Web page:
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This forum has a long history, by interent standards anyway-unfortunately it has been abandoned for far too long due to real life circumstances knocking the heck out of what had been my very real desire to keep this board alive and well forever so that all of us could meet here and communicate with each other everyday.

I'm not sure that a forum like this is even needed nowadays since the advent of facebook, etc...but I hope that this once thriving BB does bring some of us back together again and that maybe some new folks will join us as well!   
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Re: To Julie and Robert...

Robert, Sir!

Yes, with spring being on, social events tends to suddenly "explode". Both planned aswell as "improvised" such. One only has to take a walk in down town parts of any city, and see all the pubs and/or restaurants suddenly having put out tables and chairs outdoors aswell for their customers, and those places being the ones being occupied first. "Everyone" wants to enjoy their "pint" sitting outside in the sun, rather than indoors in the restaurant/pub. Usually, by the time I go to work, central city is not Too crowded. But now? Geez! "People everywere"! People having gone off their jobbs for the day, do not go home right away, but instead "enjoyes a pint in the sun" with friends or workcollegues in the city, before going home later in the early evening.

That 1970-style party sounds as having been a fun one for you! A punkrocker.... He he he! Yes, I suppose the "punk" was a bit more....errrr... "intense" over here in Europe in general, and in the UK in particular, compared to the other side of the pond. I remember the punkrock-era quite well myself, from my own youth. But I never really got in to it though. That thing with the saftypins through the cheek was not my thing. And besides, musically, I am more for early 1970s, rather than later 1970s. Definitly more for Led Zeppelin for example, than "The Clash". That still today applies as far as my musical taste is concerned.

So, Julies friend turned 50 years old.... Well, getting closer and closer to that digit-combination myself, allthough I of try not to think about it to often..... "Sigh"! (Oh, shoot, I am not cheap about this). Correction!: "Doubble sigh"! (And that, in "squere").

I whish to also take the opportunity to say that, I am indeed happy for that the Iraqi couple, whom you and Julie were invited to for dinner, have been able to create a good life for themselves. It is not easy, moving permanently to another country. You of course already know this yourself, when it comes to all the "byrocratic rules" involved with it. But still, a tad easier moving from for example USA to the UK, than compared to a non-English linguistic nation to an English linguistic nation, in other aspects. Just take the small everyday things as an example. You are in a foodstore, and you need to find a particular spice. "What is the spice called in English???" And there you are, frustrated, walking back and forth along the shelf, trying to locate the spice the wife wrote on the shoppinglist for you.... The everyday small stuff, that in such case can yet create quite a bit of inner frustration temporarily.... May not read as being all that much to put weight in, as being a "small stuff". But if happening every other day, regarding seperate things, the frustration does "build up" inside. Allthough I have not been in the same situation, as having moved permanently to another country with a different language, my own father did. And I do remember his frustration at times, from when I was a child! My father moved, permanently, from Spain to Sweden. And Spanish has nothing linguisticly incommon with Swedish. Sooner or later, "one" do "get in to it" of course. But until having reached that point.... Not allways an easy road to walk!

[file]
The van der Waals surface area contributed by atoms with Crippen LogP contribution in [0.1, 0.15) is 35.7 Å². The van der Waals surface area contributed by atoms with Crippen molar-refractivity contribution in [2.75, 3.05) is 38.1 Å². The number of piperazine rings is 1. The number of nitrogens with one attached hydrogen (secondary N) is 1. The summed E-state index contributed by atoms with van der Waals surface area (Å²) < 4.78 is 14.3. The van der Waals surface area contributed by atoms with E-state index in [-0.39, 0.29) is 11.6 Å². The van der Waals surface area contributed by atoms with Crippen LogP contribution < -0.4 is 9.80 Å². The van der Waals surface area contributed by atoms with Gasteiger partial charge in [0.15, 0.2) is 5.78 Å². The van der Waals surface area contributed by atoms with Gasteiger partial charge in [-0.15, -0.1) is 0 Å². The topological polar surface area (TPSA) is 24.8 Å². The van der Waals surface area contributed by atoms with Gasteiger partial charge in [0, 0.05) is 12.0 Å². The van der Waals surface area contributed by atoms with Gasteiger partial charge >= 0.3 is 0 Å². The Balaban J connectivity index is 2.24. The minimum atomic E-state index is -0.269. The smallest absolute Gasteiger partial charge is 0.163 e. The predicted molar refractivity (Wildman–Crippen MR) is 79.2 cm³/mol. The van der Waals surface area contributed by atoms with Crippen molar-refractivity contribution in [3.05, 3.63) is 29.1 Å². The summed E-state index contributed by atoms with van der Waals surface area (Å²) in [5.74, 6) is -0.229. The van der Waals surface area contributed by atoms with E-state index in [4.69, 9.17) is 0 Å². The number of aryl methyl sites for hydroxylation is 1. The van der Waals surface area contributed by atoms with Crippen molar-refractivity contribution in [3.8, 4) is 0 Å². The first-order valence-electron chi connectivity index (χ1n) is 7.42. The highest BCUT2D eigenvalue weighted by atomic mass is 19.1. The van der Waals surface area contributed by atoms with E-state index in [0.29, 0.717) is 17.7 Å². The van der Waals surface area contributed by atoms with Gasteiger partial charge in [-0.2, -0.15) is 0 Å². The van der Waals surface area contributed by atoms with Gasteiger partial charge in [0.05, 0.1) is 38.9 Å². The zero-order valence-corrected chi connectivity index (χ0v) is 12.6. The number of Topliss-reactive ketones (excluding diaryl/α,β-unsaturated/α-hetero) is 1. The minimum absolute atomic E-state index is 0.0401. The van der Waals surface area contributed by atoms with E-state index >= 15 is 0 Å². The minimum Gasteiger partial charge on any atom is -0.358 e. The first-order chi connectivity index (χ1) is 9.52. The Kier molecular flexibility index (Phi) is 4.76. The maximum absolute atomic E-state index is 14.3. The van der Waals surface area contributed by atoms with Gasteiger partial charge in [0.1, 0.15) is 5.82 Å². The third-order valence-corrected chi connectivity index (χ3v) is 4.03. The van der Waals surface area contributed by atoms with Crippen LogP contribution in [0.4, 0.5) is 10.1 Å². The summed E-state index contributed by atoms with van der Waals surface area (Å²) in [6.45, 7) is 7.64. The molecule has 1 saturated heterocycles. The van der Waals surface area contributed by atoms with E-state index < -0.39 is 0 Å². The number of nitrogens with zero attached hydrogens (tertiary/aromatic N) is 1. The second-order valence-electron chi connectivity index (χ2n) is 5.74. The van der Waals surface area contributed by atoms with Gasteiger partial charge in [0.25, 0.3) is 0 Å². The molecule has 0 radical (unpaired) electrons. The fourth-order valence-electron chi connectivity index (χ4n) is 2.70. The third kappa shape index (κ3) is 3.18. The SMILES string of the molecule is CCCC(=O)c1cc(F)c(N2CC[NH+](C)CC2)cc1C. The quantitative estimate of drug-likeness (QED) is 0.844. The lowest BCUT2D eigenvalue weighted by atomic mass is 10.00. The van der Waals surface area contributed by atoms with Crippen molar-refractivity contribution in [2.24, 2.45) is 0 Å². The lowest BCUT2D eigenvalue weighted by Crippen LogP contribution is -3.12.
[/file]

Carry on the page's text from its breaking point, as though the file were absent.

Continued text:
Regarding the Iraqi meal you enjoyed at their home! Being intressted in cooking myself, I can imagen the fun of tasting an entirely different type of cuisine. Both as far as how to prepare different ingredients in a different way, in a dish, aswell as different ways to use seperate spices, aswell as other flavours one is perhaps not used to use in certain way of cooking. Just take honey as 1 example, which in some cuisines are used in cooking food, while in other cuisines are "restricted" more to "only" being used as desert-sweetening or similar. I mean, you will most likely not see for example bacon fried in oliveoil, together with honey in the fry-pan, in most of the Swedish home-kitchens. But try that! Tastes Good, in some dishes! (Sometimes mix both fresh squized lemonjuice and honey together in the frypan, when making the bacon-part of the dish).

I must admit that, I am rather in the dark when it comes to specifically the Iraqi-cuisine. But I do know that in the SWA-parts of the world, for example certain specific vegitables are used to a quite different extent, than compared to for example in northern Europe. In the mediterrainian areas of the SWA-area, for example eggplant/aubergine is used extensively more, than up in northern Europe, in dishes. This is however seen also in a specific part of southern Europe though, were "traces" of this cuisine-culture is found. I am in this thinking especially of Sicily, Italy. Sicilian cuisine is, besides being quite "maritime" to its nature (natural of course, since being an island), having a very developed vegitable cuisine. And to some degree, this is by historical influence from the very western parts of SWA, such as for example Lebanon, Syria and so on.

So what I am trying to say, allthough in my usual "motormouthic way" is that, I have no problem what so ever to imagen you and Julie having enjoyed the dinner over at home of the Iraqi couple!

I am releived that you are now "tea-qualified"! Was worried for you, about that part of your UK-training. (Chuckle!)

T G C!